In the summer of 2016, as my second first-year project at UofT, I worked with Professor Keith Vanderlinde on writing software beamforming algorithms for the CHIME Pathfinder radio telescope. CHIME is a series of half-pipes, with radio antennae along the axis. Traditional telescopes only need one set of receivers at the focal point, because the dish does all the work of gathering the light and interfering it into an image at the receiver. With a telescope like CHIME or the smaller CHIME Pathfinder, a computer needs to compute that using a Fourier transform. By applying different offsets, however, the telescope can form many beams looking at different parts of the sky simultaneously. As a result, CHIME can see a strip of sky spannign almost all the way from the Southern horizon to the Northern horizon--and over the course of a day, as the Earth rotates, it sweeps out the entire sky. CHIME's original mission is to construct a 3D map of neutral hydrogen from redshifts 2.5 to 0.8, but it's also useful for detecting Fast Radio Bursts, or FRBS, which are short, bright, mysterious radio pulses from very distant sources. Because CHIME sees a huge portion of the sky and has to process it with computers, and needs to maintain a high cadence to catch FRBs, the beamforming algorithms have to be screamingly fast--so CHIME uses a huge GPU supercomputer on-site to process several terabytes of data per second. In collaboration with Cherry Ng and a few others, I helped with proof-of-concept and prototype beamforming algorithms, figuring out how to code extremely fast and efficient FFTs for the GPUs powering the CHIME Pathfinder.

The CHIME Pathfinder, a radio telescope with a software beamformer.

The CHIME Pathfinder at the Dominion Radio Astrophysical Observatory near Penticton, BC. CHIME is a series of half-pipes, and uses software to form images of the sky. Photo credit Keith Vanderlinde, Dunlap Institute.

Implicit Fluid Transport: Looking for a better way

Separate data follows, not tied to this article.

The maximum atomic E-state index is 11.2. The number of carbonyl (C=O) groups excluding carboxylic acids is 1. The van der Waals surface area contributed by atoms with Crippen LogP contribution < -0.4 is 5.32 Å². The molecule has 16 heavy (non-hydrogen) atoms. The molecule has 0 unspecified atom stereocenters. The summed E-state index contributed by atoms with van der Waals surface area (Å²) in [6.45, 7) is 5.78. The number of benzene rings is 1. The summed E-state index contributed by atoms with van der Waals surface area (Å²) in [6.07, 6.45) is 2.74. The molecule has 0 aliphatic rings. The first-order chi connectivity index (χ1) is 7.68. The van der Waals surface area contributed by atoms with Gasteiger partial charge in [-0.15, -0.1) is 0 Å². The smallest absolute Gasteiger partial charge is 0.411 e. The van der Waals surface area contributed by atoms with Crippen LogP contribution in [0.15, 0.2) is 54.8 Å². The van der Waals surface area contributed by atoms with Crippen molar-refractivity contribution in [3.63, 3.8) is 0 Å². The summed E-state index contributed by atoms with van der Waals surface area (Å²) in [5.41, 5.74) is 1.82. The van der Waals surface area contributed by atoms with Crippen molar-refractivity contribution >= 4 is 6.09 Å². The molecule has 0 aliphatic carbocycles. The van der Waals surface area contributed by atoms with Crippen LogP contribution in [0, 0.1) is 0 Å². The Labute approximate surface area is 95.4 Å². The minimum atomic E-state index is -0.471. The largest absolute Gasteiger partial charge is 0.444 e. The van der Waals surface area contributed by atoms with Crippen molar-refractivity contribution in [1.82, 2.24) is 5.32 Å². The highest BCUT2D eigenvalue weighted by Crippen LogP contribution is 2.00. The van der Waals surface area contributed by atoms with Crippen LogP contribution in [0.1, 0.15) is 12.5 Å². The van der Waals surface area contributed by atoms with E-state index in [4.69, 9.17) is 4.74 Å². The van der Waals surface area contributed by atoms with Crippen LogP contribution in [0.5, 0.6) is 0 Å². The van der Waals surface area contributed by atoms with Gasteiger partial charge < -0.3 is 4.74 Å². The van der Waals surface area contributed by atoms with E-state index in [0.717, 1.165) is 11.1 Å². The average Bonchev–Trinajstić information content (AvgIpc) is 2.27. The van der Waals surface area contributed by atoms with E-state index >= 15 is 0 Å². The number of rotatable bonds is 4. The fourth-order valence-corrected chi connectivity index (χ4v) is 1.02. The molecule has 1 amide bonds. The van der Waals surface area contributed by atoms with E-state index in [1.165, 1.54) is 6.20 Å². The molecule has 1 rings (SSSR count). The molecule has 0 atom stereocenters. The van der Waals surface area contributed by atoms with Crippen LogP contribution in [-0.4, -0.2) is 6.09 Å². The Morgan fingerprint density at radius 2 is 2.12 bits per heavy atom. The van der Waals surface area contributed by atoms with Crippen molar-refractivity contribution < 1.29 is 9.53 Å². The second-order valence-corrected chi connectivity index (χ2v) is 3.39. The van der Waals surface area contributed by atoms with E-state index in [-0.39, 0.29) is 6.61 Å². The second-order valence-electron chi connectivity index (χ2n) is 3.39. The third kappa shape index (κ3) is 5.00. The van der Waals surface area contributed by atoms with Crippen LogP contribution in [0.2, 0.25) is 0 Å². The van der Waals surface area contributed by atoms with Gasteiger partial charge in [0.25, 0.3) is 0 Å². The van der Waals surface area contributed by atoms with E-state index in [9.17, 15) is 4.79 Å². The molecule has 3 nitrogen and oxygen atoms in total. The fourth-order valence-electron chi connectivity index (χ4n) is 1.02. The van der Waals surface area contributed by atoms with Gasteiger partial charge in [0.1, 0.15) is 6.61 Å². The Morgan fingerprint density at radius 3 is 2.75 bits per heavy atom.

Supervisor: Paul Woodward

In the year between undergrad and grad school (2014-2015), I worked with Professor Paul Woodward at the University of Minnesota on trying to come up with a faster, more efficient way to compute implicit fluid transport in multi-dimensional fluid simulations, using Riemann invariants. We had very promising results in 1D cases, but have yet to find a way to robustly generalize that success to multiple dimensions.

Solving the Poisson Equation Quickly

Supervisors: Paul Woodward and William Dai

For my undergraduate astronomy thesis, I worked with Professor Paul Woodward at the University of Minnesota on coming up with a better, more efficient way to compute the Poisson equation for gravity on regular finite-volume cartesian grids. For large, self-gravitating systems like astrophysical disks (ranging from proto-planetary disks to galactic disks), gravity computations can be very expensive and inefficient in highly-parallelized simulations, since the gravitational force on a given position depends on knowledge of the entire system--leading to an N2 problem. Solving a discretized version of the Poisson equation for gravity allows one to iteratively express the problem as simply depending on a local source term and the values of the cell's immediate neighbors. We used a "red-black" relaxation algorithm coupled with manipulations of the domain geometry to reduce the expense and improve the efficiency of this approach for scalable highly-parallelized applications. I continued this work the summer after graduation with Dr. William Dai at the Los Alamos National Laboratory.

Blowing in the Wind: The solar wind and the magnetosphere

Supervisors: Aaron Breneman and Cynthia Cattell

From Summer 2011 until my graduation in Spring 2014, I worked with the Space Physics Lab at the University of Minnesota as an undergraduate research assistant. We studied electromagnetic waves and other phenomena in the solar wind, in particular as they interacted with Earth's magnetosphere. This work involved data from the STEREO spacecraft as well as the Van Allen Space Probes (originally the Radiation Belt Space Probes). I helped to analyze data, write analysis code, designed an early version of the website for our electric field instrument aboard the Van Allen probes, and wrote some end-user software for aquisition and analysis of data from the Van Allen probes.